How did Tom Brady enjoy one of his best statistical seasons ever and lead a previously 7-9 Buccaneers team to the NFC Championship Game during his first year in Tampa Bay?
If you ask Bruce Arians, a change in head coaches may have helped.
While praising Brady's leadership Sunday after the Bucs' 30-20 win over the New Orleans Saints in the NFC Divisional Round, Arians offered an unsolicited observation of how Bill Belichick and the Patriots treated Brady in New England.
“Consummate leader,” Arians told NBC Sports' Peter King of Brady. "Has been all year. Got the air of confidence that permeates through our team every day.
"I allow him to be himself. Like, New England didn’t allow him to coach. I allow him to coach. I just sit back sometimes and watch."
Arians has gushed about Brady's strengths as a teacher all season, noting how the 43-year-old commands the locker room and has helped establish a winning culture in Tampa Bay.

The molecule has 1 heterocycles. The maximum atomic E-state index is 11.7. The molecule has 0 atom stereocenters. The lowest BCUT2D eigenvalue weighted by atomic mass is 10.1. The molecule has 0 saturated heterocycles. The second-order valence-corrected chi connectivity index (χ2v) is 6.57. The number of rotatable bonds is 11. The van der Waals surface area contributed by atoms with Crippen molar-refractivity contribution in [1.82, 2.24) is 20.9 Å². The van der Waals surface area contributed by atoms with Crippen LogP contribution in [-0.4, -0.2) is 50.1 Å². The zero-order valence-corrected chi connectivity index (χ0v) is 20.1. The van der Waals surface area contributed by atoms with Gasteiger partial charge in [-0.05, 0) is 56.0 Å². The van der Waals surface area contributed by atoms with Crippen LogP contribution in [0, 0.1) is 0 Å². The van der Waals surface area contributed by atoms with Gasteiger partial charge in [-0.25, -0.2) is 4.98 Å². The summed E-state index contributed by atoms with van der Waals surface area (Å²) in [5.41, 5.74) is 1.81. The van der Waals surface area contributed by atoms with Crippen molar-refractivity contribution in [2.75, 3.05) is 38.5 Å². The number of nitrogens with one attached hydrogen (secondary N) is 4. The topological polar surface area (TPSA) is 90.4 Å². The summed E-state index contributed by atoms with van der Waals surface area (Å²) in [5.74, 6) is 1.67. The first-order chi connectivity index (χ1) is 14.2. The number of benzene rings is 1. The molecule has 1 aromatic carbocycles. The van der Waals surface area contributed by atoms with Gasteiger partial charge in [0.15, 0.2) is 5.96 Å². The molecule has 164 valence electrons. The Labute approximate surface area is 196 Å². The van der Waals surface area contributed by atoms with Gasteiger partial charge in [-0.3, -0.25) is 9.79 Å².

New England Patriots
According to Arians, that's thanks in part to his hands-off approach, which differs from Belichick's intense attention to detail as he coaches up every player from Brady to the long snapper.
Arians' observation isn't entirely accurate, though: While Belichick established "The Patriot Way," Brady played a huge role in making his teammates better by holding them accountable and getting everyone on the same page. And considering Belichick and Brady won six Super Bowls together, it's hard to criticize the setup in New England.
But if Brady was looking for a fresh start with a head coach who lets him do whatever he wants, he certainly picked the right boss in Arians, whose coaching style apparently is perfect for another ex-Patriot in Rob Gronkowski.
"One of the biggest things that I would just say is ... the freedom," Gronkowski said Sunday on NFL Network when asked about the difference between Arians and Belichick. "The freedom of just being yourself with the coaches."
Next up for Brady, Gronk and the Bucs is an NFC Championship Game matchup with Aaron Rodgers and the Green Bay Packers.